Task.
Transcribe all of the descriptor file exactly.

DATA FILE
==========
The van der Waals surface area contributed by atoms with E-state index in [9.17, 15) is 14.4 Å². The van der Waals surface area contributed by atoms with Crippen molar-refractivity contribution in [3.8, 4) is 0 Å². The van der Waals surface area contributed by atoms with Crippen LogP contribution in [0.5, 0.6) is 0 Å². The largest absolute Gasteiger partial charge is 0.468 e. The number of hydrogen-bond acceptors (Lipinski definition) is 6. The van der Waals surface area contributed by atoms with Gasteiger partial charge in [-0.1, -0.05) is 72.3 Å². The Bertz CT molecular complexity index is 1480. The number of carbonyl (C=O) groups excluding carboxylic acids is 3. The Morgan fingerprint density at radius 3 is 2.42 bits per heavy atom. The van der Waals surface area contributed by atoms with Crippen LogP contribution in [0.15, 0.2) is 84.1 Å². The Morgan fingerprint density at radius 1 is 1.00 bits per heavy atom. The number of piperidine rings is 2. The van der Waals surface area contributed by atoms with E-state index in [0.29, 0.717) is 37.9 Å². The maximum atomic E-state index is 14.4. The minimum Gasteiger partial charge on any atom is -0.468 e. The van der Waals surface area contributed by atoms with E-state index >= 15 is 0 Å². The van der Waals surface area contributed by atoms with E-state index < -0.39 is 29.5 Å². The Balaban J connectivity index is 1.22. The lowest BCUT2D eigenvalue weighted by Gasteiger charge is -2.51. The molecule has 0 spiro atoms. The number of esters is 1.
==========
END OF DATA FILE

The van der Waals surface area contributed by atoms with E-state index in [9.17, 15) is 14.4 Å². The van der Waals surface area contributed by atoms with Crippen molar-refractivity contribution in [3.8, 4) is 0 Å². The van der Waals surface area contributed by atoms with Crippen LogP contribution in [0.5, 0.6) is 0 Å². The largest absolute Gasteiger partial charge is 0.468 e. The number of hydrogen-bond acceptors (Lipinski definition) is 6. The van der Waals surface area contributed by atoms with Gasteiger partial charge in [-0.1, -0.05) is 72.3 Å². The Bertz CT molecular complexity index is 1480. The number of carbonyl (C=O) groups excluding carboxylic acids is 3. The Morgan fingerprint density at radius 3 is 2.42 bits per heavy atom. The van der Waals surface area contributed by atoms with Crippen LogP contribution in [0.15, 0.2) is 84.1 Å². The Morgan fingerprint density at radius 1 is 1.00 bits per heavy atom. The number of piperidine rings is 2. The van der Waals surface area contributed by atoms with E-state index in [0.29, 0.717) is 37.9 Å². The maximum atomic E-state index is 14.4. The minimum Gasteiger partial charge on any atom is -0.468 e. The van der Waals surface area contributed by atoms with E-state index >= 15 is 0 Å². The van der Waals surface area contributed by atoms with E-state index < -0.39 is 29.5 Å². The Balaban J connectivity index is 1.22. The lowest BCUT2D eigenvalue weighted by Gasteiger charge is -2.51. The molecule has 0 spiro atoms. The number of esters is 1.